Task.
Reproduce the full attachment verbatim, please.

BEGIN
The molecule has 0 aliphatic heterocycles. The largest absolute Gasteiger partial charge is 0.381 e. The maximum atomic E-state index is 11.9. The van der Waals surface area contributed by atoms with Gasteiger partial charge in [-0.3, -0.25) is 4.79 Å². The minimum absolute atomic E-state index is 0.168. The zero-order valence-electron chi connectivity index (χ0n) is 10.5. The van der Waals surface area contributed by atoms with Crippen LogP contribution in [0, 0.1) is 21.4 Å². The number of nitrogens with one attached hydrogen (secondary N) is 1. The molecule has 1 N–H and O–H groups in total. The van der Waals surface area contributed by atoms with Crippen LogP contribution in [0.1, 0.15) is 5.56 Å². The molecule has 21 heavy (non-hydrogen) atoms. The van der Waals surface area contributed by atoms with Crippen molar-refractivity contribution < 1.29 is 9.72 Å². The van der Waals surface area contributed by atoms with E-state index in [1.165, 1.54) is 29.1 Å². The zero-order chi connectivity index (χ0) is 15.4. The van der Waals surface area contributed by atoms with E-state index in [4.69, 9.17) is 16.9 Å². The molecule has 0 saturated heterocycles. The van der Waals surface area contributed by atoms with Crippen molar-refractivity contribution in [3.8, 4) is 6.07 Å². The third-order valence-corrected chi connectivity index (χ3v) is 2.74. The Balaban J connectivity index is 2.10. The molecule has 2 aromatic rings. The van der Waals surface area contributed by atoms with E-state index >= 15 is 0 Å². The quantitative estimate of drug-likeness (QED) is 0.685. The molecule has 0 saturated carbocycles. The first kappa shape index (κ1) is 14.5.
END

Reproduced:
The molecule has 0 aliphatic heterocycles. The largest absolute Gasteiger partial charge is 0.381 e. The maximum atomic E-state index is 11.9. The van der Waals surface area contributed by atoms with Gasteiger partial charge in [-0.3, -0.25) is 4.79 Å². The minimum absolute atomic E-state index is 0.168. The zero-order valence-electron chi connectivity index (χ0n) is 10.5. The van der Waals surface area contributed by atoms with Crippen LogP contribution in [0, 0.1) is 21.4 Å². The number of nitrogens with one attached hydrogen (secondary N) is 1. The molecule has 1 N–H and O–H groups in total. The van der Waals surface area contributed by atoms with Crippen LogP contribution in [0.1, 0.15) is 5.56 Å². The molecule has 21 heavy (non-hydrogen) atoms. The van der Waals surface area contributed by atoms with Crippen molar-refractivity contribution < 1.29 is 9.72 Å². The van der Waals surface area contributed by atoms with E-state index in [1.165, 1.54) is 29.1 Å². The zero-order chi connectivity index (χ0) is 15.4. The van der Waals surface area contributed by atoms with E-state index in [4.69, 9.17) is 16.9 Å². The molecule has 0 saturated heterocycles. The van der Waals surface area contributed by atoms with Crippen molar-refractivity contribution in [3.8, 4) is 6.07 Å². The third-order valence-corrected chi connectivity index (χ3v) is 2.74. The Balaban J connectivity index is 2.10. The molecule has 2 aromatic rings. The van der Waals surface area contributed by atoms with E-state index >= 15 is 0 Å². The quantitative estimate of drug-likeness (QED) is 0.685. The molecule has 0 saturated carbocycles. The first kappa shape index (κ1) is 14.5.